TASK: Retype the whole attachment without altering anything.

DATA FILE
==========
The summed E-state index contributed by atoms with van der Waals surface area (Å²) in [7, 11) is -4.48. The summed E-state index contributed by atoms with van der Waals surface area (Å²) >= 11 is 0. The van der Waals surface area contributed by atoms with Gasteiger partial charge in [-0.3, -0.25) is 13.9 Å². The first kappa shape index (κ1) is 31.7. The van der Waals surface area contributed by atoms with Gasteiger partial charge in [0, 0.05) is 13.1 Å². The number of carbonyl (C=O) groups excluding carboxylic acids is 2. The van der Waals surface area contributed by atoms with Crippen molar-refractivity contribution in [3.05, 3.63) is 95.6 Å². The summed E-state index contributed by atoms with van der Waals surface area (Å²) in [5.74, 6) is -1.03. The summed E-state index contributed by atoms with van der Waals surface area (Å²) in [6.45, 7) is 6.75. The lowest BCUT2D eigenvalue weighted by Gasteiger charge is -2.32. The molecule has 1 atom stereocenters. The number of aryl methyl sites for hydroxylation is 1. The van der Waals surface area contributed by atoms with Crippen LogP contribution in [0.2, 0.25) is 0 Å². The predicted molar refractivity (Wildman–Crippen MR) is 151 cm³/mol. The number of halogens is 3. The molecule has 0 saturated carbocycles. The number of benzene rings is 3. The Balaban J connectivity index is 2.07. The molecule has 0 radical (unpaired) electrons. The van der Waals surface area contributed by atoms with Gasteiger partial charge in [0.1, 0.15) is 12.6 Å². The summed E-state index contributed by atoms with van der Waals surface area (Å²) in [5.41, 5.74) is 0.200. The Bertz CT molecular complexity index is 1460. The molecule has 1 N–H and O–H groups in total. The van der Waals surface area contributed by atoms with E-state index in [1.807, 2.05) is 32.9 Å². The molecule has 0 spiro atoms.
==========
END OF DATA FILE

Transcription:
The summed E-state index contributed by atoms with van der Waals surface area (Å²) in [7, 11) is -4.48. The summed E-state index contributed by atoms with van der Waals surface area (Å²) >= 11 is 0. The van der Waals surface area contributed by atoms with Gasteiger partial charge in [-0.3, -0.25) is 13.9 Å². The first kappa shape index (κ1) is 31.7. The van der Waals surface area contributed by atoms with Gasteiger partial charge in [0, 0.05) is 13.1 Å². The number of carbonyl (C=O) groups excluding carboxylic acids is 2. The van der Waals surface area contributed by atoms with Crippen molar-refractivity contribution in [3.05, 3.63) is 95.6 Å². The summed E-state index contributed by atoms with van der Waals surface area (Å²) in [5.74, 6) is -1.03. The summed E-state index contributed by atoms with van der Waals surface area (Å²) in [6.45, 7) is 6.75. The lowest BCUT2D eigenvalue weighted by Gasteiger charge is -2.32. The molecule has 1 atom stereocenters. The number of aryl methyl sites for hydroxylation is 1. The van der Waals surface area contributed by atoms with Crippen LogP contribution in [0.2, 0.25) is 0 Å². The predicted molar refractivity (Wildman–Crippen MR) is 151 cm³/mol. The number of halogens is 3. The molecule has 0 saturated carbocycles. The number of benzene rings is 3. The Balaban J connectivity index is 2.07. The molecule has 0 radical (unpaired) electrons. The van der Waals surface area contributed by atoms with Gasteiger partial charge in [0.1, 0.15) is 12.6 Å². The summed E-state index contributed by atoms with van der Waals surface area (Å²) in [5.41, 5.74) is 0.200. The Bertz CT molecular complexity index is 1460. The molecule has 1 N–H and O–H groups in total. The van der Waals surface area contributed by atoms with E-state index in [1.807, 2.05) is 32.9 Å². The molecule has 0 spiro atoms.